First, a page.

Test and Measurement News

September 2012

Win a PicoScope 3406B!

Enter now for the chance to win a PicoScope 3406B in our new prize draw!

The PicoScope 3406B is a high–performance 4 channel USB oscilloscope with enough bandwidth and buffer memory for a wide range of analog and digital design, troubleshooting, testing and measurement tasks. With its built–in signal generator and arbitrary waveform generator, it gives you a complete test bench in one compact unit. Here are the main specifications and features:

  • 200 MHz bandwidth
  • 128 MS deep memory
  • 1 GS/s real–time sampling
  • Advanced digital triggering
  • 200 MHz spectrum analyzer
  • Function generator and arbitrary waveform generator
  • FlexiPower: powered by USB or AC adapter supplied
  • Full PicoScope software with math channels, automated measurements, advanced digital triggering, mask limit testing and serial decoding
  • Free software development kit for creating your own custom applications
  • Free software updates

Enter the PicoScope 3406B Prize Draw (the competition code is CM128)

Focus on: Portability

The PicoScope Handheld Oscilloscopes are our smallest USB oscilloscopes, with all the electronics fitted inside a compact probe. A pushbutton stops, starts and configures the oscilloscope, and a built–in light illuminates the device under test. Supplied with the full version of the advanced PicoScope 6 software.

The PicoScope Ultra–Compact Oscilloscopes offer amazing value for money, with advanced digital triggering and a built-in arbitrary waveform generator. This may be the only test instrument you need.

The PicoLog 1000 Series Data Loggers are an extremely cost–effective way to get into data logging. The price includes a terminal board for easy connections and the powerful PicoLog software with chart and spreadsheet views.

Description Channels Specifications
PicoScope 2104 Handheld Oscilloscope 1 10 MHz, 50 MS/s
PicoScope 2105 Handheld Oscilloscope 1 25 MHz, 100 MS/s
PicoScope 2204 Ultra–Compact Oscilloscope 2 10 MHz, 100 MS/s
PicoScope 2205 Ultra–Compact Oscilloscope 2 25 MHz, 200 MS/s
PicoLog 1012 Data Logger 12 10 bits, 1 MS/s
PicoLog 1216 Data Logger 16 12 bits, 1 MS/s

Debugging an I²C Bus with a PicoScope Mixed–Signal Oscilloscope

The PicoScope 2205 Mixed–Signal Oscilloscope (MSO) has 16 digital channels that are typically used to monitor parallel data buses, plus 2 analog channels, but don’t forget that you can use them for serial data too. With PicoScope’s serial decoding feature that means you can decode up to 18 buses at once.

We’ve published a detailed application note using an Analog Devices AD5325 DAC as the device under test. The PicoScope MSO allows you to view the DAC’s analog output on the same timebase as the serial data, in this case in I²C format.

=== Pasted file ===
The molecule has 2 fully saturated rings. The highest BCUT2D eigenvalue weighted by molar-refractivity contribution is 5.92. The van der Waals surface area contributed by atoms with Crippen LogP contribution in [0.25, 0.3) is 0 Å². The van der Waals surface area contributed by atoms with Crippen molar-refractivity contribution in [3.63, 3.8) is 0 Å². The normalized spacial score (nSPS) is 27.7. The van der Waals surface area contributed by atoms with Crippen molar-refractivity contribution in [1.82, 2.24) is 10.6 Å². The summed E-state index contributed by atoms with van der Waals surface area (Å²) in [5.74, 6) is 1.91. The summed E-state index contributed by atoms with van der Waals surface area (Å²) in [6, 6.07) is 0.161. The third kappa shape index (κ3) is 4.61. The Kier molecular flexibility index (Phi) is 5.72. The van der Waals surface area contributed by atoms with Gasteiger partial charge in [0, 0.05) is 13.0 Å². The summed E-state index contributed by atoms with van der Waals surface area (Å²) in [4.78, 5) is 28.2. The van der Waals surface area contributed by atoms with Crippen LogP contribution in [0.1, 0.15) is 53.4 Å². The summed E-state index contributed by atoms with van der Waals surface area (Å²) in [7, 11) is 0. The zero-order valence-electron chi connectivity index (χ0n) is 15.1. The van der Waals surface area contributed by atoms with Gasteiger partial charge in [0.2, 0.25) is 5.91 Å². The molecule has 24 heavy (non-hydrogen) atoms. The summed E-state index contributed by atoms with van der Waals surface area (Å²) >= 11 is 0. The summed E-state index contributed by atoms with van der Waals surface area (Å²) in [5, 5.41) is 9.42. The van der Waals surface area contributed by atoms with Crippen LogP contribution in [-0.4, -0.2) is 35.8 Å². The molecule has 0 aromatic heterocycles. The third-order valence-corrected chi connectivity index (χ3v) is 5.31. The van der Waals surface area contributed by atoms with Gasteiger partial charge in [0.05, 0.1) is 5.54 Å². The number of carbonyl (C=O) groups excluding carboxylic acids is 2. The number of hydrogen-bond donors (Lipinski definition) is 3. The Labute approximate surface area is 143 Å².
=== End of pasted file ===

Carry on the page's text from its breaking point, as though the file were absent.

Read “Debugging an I²C Bus with a PicoScope Mixed–Signal Oscilloscope

Best of the Web: Linux Radio Projects

PicoScope shortwave radio receiver

What better to follow last month’s software video display application than a PicoScope radio receiver? Forum visitorjkahrs has written a Linux application to stream data at 5 MS/s using a PicoScope 2000 Series scope.

Read the “PicoScope: new Linux driver for 2204 & 2205” forum thread

RFID sniffer

“OpenPICC Sniffer” is an open–source project based on the OpenPCD near–field communications hardware for 13.56 MHz RFID. It uses a PicoScope 3204A oscilloscope and a custom front end to decode RFID transactions.

Linux and Windows drivers for the PicoScope 3000 Series scopes are available free of charge from our website, so why not use a PicoScope in your next application?

Visit the OpenPICC Sniffer website

Tech Tips

Serial decoding with non–standard baud rates

Q. I’ve watched the video and the RS232 serial analysis tools look great, but I need to analyze a non–standard baud rate. Can I do that in PicoScope 6? The drop–down list box suggests not.

A. Yes, you can. PicoScope is not limited to the standard rates in the drop-down list. They are only there as shortcuts to the most commonly used values. You can type any baud rate you like in the box, subject to the capabilities of your scope.

Saving PicoScope 6 settings

Q. What’s the difference between saving a PicoScope settings file and selecting ‘Save Startup Settings’?

A. If you regularly capture different types of waveform with a particular timebase, voltage range and other options, save a .pssettings file for each type. You can double–click these files in Windows Explorer, open them from the PicoScope File menu or simply drag and drop them into the PicoScope window, and you can have as many of them as you like. The ‘Save Startup Settings’ command tells PicoScope to make its own private copy of the current settings and use them whenever the program starts, or when the Home button is clicked.


Please visit Pico Exhibitions for the latest list of exhibitions and trade shows that Pico and its representatives will be attending.

We're hiring!

Thanks to our continuing success and growth Pico are always seeking talented people to join our company.

Please visit https://jobs.picotech.com/ to see our current vacancies. We look forward to hearing from you!

Software releases

Our latest software releases are available as free downloads. To check which release you are using, start the software and select Help > About.

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Contact details

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Tel.: 01480 396395 (+44 1480 396395)
Fax: 01480 396296 (+44 1480 396296)

Pico Technology North America Inc.
320 N Glenwood Blvd.
TX 75702
United States
Tel:+1 800 591 2796 (Toll Free)
Fax:+1 620 272 0981

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